Conservation Genetics Resources

, Volume 4, Issue 3, pp 621–624

Development and characterization of 13 new, and cross amplification of 3, polymorphic nuclear microsatellite loci in the common myna (Acridotheres tristis)

Authors

    • DST-NRF Centre of Excellence for Invasion Biology, Department of Botany and ZoologyStellenbosch University
  • Phillip Cassey
    • Australian Centre for Evolutionary Biology and Biodiversity, School of Earth and Environmental ScienceUniversity of Adelaide
  • Bettine Jansen van Vuuren
    • DST-NRF Centre of Excellence for Invasion Biology, Department of ZoologyUniversity of Johannesburg
  • Berndt Janse van Rensburg
    • DST-NRF Centre of Excellence for Invasion Biology, Department of Zoology and EntomologyUniversity of Pretoria
  • Cang Hui
    • DST-NRF Centre of Excellence for Invasion Biology, Department of Botany and ZoologyStellenbosch University
  • Michael G. Gardner
    • Australian Centre for Evolutionary Biology and Biodiversity, School of Earth and Environmental ScienceUniversity of Adelaide
    • School of Biological SciencesFlinders University
  • Johannes J. Le Roux
    • DST-NRF Centre of Excellence for Invasion Biology, Department of Botany and ZoologyStellenbosch University
Technical Note

DOI: 10.1007/s12686-012-9607-8

Cite this article as:
Berthouly-Salazar, C., Cassey, P., van Vuuren, B.J. et al. Conservation Genet Resour (2012) 4: 621. doi:10.1007/s12686-012-9607-8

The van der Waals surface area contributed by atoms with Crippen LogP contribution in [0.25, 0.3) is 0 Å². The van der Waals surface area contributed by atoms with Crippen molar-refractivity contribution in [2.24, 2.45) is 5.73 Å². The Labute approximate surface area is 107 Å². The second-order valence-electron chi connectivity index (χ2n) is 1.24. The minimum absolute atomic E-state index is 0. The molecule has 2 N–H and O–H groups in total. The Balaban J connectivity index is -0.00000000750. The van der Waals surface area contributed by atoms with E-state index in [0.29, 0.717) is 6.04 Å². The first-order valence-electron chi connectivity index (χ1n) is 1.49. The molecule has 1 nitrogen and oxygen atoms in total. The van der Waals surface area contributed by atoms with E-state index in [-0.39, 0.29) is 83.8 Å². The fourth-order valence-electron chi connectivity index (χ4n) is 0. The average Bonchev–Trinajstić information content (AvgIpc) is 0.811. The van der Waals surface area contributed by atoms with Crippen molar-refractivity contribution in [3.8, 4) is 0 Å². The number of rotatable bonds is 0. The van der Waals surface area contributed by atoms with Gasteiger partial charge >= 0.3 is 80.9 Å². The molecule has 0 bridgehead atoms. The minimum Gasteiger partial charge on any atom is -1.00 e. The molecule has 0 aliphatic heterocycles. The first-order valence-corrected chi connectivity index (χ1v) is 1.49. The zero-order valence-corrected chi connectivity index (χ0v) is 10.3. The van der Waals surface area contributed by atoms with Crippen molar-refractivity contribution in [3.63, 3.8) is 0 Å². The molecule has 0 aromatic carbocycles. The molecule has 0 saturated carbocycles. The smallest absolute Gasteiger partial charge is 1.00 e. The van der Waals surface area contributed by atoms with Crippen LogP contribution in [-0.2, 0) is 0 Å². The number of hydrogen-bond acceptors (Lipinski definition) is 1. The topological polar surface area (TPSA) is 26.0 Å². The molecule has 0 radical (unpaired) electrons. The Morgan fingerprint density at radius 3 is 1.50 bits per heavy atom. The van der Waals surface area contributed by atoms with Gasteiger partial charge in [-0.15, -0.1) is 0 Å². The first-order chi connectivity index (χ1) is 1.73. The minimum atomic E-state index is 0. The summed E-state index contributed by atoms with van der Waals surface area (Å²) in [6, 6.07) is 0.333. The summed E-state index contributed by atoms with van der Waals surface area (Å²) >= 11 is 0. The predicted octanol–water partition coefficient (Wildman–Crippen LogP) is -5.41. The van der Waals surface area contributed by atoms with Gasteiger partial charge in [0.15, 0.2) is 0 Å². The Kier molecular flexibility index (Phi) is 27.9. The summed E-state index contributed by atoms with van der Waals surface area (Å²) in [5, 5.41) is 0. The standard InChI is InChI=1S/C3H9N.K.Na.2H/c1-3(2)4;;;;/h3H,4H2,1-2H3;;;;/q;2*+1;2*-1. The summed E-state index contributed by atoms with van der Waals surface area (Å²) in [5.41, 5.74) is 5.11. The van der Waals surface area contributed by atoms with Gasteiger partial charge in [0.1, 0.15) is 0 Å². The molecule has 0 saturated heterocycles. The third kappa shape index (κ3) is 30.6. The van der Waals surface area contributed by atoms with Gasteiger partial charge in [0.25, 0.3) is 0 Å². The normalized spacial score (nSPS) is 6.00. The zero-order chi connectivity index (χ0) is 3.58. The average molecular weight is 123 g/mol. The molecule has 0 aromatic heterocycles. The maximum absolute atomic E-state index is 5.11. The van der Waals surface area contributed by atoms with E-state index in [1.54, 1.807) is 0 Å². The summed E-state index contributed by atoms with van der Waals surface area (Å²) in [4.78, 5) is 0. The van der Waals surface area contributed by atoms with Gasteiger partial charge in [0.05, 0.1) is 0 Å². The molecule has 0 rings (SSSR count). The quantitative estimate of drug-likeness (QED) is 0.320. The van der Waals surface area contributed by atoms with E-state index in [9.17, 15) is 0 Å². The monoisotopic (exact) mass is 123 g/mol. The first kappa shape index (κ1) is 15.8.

Abstract

We used a next generation sequencing (NGS) approach to screen for genome-wide nuclear microsatellite loci in the common (Indian) myna, Acridotheres tristis. In addition, markers previously developed for other Sturnidae species were tested for cross-amplification in A. tristis. In total, we identified 20 loci from NGS data and tested 26 loci for cross-amplification. Out of all loci (NGS developed and cross-amplified), 16 unlinked loci showed polymorphism, ranging from 2 to 9 alleles per locus. Test individuals were obtained from the invasive ranges of common myna in South Africa. Overall, expected and observed heterozygosities ranged from 0.089 to 0.802 and from 0.094 to 0.906, respectively. These markers will be used to shed light on invasion genetics and landscape-scale dynamics of invasive A. tristis in South Africa.

Keywords

Acridotheres tristisCommon mynaInvasive speciesMicrosatellite

Copyright information

© Springer Science+Business Media B.V. 2012